Bookmark:
Delicious Digg Newsvine Google Yahoo Reddit Magnoliacom Furl Facebook

Related Links

RELATED JOURNAL ARTICLE:

Related News Press

News and information

Daikin Industries becomes OCSiAl shareholder July 27th, 2021

The National Space Society Congratulates Blue Origin and Jeff Bezos for the Spectacular First Crewed Flight of the New Shepard: Well-Tested Suborbital Tourist Rocket Soars to 63 Miles; Opens New Frontiers July 21st, 2021

Unconventional superconductor acts the part of a promising quantum computing platform: If it looks like a duck, swims like a duck and quacks like a duck, then it probably is a duck. July 16th, 2021

Unlocking efficient light-energy conversion with stable coordination nanosheets: Scientists design a high-performance, self-powered, UV photodetector using 2D nanosheets that show record photocurrent stability under air exposure July 16th, 2021

Primers with graphene nanotubes offer a new solution for electrostatic painting of automotive parts July 16th, 2021

Chemistry

RUDN University chemists obtained an unusual planar nickel complex exhibiting magnetic properties July 16th, 2021

Emergence of a new heteronanostructure library May 14th, 2021

Researchers analyzed circulating currents inside gold nanoparticles: A new method facilitates accurate analysis of magnetic field effects inside complex nanostructures April 30th, 2021

Possible Futures

Daikin Industries becomes OCSiAl shareholder July 27th, 2021

The National Space Society Congratulates Blue Origin and Jeff Bezos for the Spectacular First Crewed Flight of the New Shepard: Well-Tested Suborbital Tourist Rocket Soars to 63 Miles; Opens New Frontiers July 21st, 2021

Scientists take first snapshots of ultrafast switching in a quantum electronic device: They discover a short-lived state that could lead to faster and more energy-efficient computing devices July 16th, 2021

Researchers discover a new inorganic material with lowest thermal conductivity ever reported July 16th, 2021

Molecular Nanotechnology

Nanotech scientists create world's smallest origami bird March 17th, 2021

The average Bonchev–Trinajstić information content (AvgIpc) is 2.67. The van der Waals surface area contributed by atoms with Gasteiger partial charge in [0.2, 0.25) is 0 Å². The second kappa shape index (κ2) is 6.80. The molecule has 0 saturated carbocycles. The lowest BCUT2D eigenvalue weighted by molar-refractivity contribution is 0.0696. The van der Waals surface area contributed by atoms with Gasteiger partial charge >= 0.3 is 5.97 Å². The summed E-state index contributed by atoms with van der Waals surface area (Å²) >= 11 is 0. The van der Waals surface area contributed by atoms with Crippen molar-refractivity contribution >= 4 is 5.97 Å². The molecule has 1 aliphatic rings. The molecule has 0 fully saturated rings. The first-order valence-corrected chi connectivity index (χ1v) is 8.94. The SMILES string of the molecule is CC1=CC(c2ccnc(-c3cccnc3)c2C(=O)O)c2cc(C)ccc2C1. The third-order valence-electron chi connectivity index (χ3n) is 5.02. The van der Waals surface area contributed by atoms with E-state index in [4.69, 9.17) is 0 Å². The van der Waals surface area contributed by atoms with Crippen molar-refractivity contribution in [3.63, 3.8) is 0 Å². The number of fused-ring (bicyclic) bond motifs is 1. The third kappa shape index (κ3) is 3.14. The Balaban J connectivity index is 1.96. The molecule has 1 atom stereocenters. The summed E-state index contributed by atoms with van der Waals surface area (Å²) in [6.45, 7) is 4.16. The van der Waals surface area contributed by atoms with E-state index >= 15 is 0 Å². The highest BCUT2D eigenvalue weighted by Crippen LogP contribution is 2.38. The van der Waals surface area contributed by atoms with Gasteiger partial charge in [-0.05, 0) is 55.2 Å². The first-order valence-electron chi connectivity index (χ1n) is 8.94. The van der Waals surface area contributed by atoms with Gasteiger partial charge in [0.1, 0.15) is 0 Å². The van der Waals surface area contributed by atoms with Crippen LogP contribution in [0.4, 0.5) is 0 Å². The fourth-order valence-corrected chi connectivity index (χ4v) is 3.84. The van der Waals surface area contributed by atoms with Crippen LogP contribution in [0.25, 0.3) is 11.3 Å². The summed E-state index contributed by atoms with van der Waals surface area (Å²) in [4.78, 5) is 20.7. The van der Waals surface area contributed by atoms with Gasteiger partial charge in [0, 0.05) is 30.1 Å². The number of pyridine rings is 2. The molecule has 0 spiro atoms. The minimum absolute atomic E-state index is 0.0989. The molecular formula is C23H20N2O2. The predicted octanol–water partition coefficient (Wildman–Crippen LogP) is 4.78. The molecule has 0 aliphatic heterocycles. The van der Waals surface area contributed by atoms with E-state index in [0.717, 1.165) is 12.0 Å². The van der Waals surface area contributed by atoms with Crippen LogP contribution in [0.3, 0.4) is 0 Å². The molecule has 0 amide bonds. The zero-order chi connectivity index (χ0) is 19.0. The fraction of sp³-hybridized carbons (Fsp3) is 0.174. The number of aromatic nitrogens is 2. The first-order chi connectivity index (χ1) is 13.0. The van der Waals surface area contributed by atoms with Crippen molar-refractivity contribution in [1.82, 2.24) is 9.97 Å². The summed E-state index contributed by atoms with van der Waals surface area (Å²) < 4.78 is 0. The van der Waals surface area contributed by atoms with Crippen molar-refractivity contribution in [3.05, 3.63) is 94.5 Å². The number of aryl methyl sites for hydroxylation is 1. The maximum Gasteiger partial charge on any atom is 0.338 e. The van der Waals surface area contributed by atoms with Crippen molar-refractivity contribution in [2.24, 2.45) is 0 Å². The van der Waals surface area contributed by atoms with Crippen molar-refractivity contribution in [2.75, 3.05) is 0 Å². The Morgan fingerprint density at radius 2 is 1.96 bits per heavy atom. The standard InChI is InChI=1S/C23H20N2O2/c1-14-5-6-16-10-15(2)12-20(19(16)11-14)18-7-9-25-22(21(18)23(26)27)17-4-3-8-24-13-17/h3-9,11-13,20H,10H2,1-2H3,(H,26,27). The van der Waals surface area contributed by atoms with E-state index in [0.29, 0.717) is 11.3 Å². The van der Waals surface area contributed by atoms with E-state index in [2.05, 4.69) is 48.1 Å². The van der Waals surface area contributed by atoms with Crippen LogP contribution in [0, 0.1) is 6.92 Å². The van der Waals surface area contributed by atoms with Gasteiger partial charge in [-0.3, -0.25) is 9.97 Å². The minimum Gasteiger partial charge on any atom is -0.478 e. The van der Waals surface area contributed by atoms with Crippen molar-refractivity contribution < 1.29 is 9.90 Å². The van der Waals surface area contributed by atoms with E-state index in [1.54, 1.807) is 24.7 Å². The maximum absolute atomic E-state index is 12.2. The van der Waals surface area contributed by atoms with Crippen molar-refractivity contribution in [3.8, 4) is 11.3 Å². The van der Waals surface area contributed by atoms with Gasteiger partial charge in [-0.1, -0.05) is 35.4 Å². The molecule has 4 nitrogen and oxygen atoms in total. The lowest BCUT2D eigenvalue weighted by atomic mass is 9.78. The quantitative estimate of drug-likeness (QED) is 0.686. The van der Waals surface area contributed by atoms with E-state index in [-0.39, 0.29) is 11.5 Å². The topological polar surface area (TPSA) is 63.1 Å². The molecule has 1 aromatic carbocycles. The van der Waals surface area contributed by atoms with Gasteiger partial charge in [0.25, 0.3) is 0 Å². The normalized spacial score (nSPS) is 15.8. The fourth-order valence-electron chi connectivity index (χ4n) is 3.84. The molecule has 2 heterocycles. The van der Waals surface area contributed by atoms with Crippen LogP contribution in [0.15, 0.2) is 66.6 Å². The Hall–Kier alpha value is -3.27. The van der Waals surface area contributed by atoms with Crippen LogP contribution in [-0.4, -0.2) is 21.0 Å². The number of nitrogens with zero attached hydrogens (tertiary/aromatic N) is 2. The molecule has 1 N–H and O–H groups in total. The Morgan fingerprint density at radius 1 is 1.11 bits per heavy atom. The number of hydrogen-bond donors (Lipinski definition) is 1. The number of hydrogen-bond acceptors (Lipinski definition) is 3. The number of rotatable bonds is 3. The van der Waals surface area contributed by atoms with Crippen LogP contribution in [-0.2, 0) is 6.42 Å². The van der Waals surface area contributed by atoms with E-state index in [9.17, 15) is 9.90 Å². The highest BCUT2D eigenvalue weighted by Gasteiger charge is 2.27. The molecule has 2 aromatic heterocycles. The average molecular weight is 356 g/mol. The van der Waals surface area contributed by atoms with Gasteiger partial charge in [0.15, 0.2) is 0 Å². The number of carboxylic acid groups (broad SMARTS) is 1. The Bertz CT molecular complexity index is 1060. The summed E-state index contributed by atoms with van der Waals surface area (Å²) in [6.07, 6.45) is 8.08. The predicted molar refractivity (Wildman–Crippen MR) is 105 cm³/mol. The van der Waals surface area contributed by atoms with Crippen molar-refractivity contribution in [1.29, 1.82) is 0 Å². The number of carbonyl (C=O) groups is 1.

Controlling the speed of enzyme motors brings biomedical applications of nanorobots closer: Recent advances in this field have made micro- and nanomotors promising devices for solving many biomedical problems October 13th, 2020

DNA origami to scale-up molecular motors June 13th, 2019

Big energy savings for tiny machines May 24th, 2019

Discoveries

Repairs using light signals: FAU research group develops smart microparticle that identifies defective parts in electrical appliances July 16th, 2021

Removing the lead hazard from perovskite solar cells July 16th, 2021

Scientists create rechargeable swimming microrobots using oil and water July 16th, 2021

Scientists take first snapshots of ultrafast switching in a quantum electronic device: They discover a short-lived state that could lead to faster and more energy-efficient computing devices July 16th, 2021

Announcements

Daikin Industries becomes OCSiAl shareholder July 27th, 2021

The National Space Society Congratulates Blue Origin and Jeff Bezos for the Spectacular First Crewed Flight of the New Shepard: Well-Tested Suborbital Tourist Rocket Soars to 63 Miles; Opens New Frontiers July 21st, 2021

Scientists take first snapshots of ultrafast switching in a quantum electronic device: They discover a short-lived state that could lead to faster and more energy-efficient computing devices July 16th, 2021

Researchers discover a new inorganic material with lowest thermal conductivity ever reported July 16th, 2021

Interviews/Book Reviews/Essays/Reports/Podcasts/Journals/White papers/Posters

RUDN University chemists obtained an unusual planar nickel complex exhibiting magnetic properties July 16th, 2021

Repairs using light signals: FAU research group develops smart microparticle that identifies defective parts in electrical appliances July 16th, 2021

Scientists create rechargeable swimming microrobots using oil and water July 16th, 2021

Scientists take first snapshots of ultrafast switching in a quantum electronic device: They discover a short-lived state that could lead to faster and more energy-efficient computing devices July 16th, 2021

NanoNews-Digest
The latest news from around the world, FREE




  Premium Products
NanoNews-Custom
Only the news you want to read!
 Learn More
NanoStrategies
Full-service, expert consulting
 Learn More











ASP
Nanotechnology Now Featured Books




NNN

The Hunger Project